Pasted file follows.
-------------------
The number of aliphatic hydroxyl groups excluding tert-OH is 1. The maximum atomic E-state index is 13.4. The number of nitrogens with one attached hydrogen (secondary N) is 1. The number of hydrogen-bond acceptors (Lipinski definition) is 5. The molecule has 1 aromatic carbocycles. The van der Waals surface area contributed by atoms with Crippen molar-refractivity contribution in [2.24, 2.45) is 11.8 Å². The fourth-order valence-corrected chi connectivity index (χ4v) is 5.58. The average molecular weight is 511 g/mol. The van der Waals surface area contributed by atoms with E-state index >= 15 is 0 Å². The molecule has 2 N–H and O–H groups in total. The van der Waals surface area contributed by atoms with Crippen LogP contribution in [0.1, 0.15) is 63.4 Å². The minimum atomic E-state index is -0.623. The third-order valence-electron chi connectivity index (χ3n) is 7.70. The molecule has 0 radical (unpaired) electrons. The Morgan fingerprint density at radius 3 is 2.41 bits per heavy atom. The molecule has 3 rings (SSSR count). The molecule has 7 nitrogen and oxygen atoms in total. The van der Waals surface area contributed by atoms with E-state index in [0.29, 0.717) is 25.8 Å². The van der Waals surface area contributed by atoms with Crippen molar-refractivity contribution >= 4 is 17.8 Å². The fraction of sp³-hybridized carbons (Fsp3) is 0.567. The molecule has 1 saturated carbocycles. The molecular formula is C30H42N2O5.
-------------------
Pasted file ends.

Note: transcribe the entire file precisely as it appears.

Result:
The number of aliphatic hydroxyl groups excluding tert-OH is 1. The maximum atomic E-state index is 13.4. The number of nitrogens with one attached hydrogen (secondary N) is 1. The number of hydrogen-bond acceptors (Lipinski definition) is 5. The molecule has 1 aromatic carbocycles. The van der Waals surface area contributed by atoms with Crippen molar-refractivity contribution in [2.24, 2.45) is 11.8 Å². The fourth-order valence-corrected chi connectivity index (χ4v) is 5.58. The average molecular weight is 511 g/mol. The van der Waals surface area contributed by atoms with E-state index >= 15 is 0 Å². The molecule has 2 N–H and O–H groups in total. The van der Waals surface area contributed by atoms with Crippen LogP contribution in [0.1, 0.15) is 63.4 Å². The minimum atomic E-state index is -0.623. The third-order valence-electron chi connectivity index (χ3n) is 7.70. The molecule has 0 radical (unpaired) electrons. The Morgan fingerprint density at radius 3 is 2.41 bits per heavy atom. The molecule has 3 rings (SSSR count). The molecule has 7 nitrogen and oxygen atoms in total. The van der Waals surface area contributed by atoms with E-state index in [0.29, 0.717) is 25.8 Å². The van der Waals surface area contributed by atoms with Crippen molar-refractivity contribution >= 4 is 17.8 Å². The fraction of sp³-hybridized carbons (Fsp3) is 0.567. The molecule has 1 saturated carbocycles. The molecular formula is C30H42N2O5.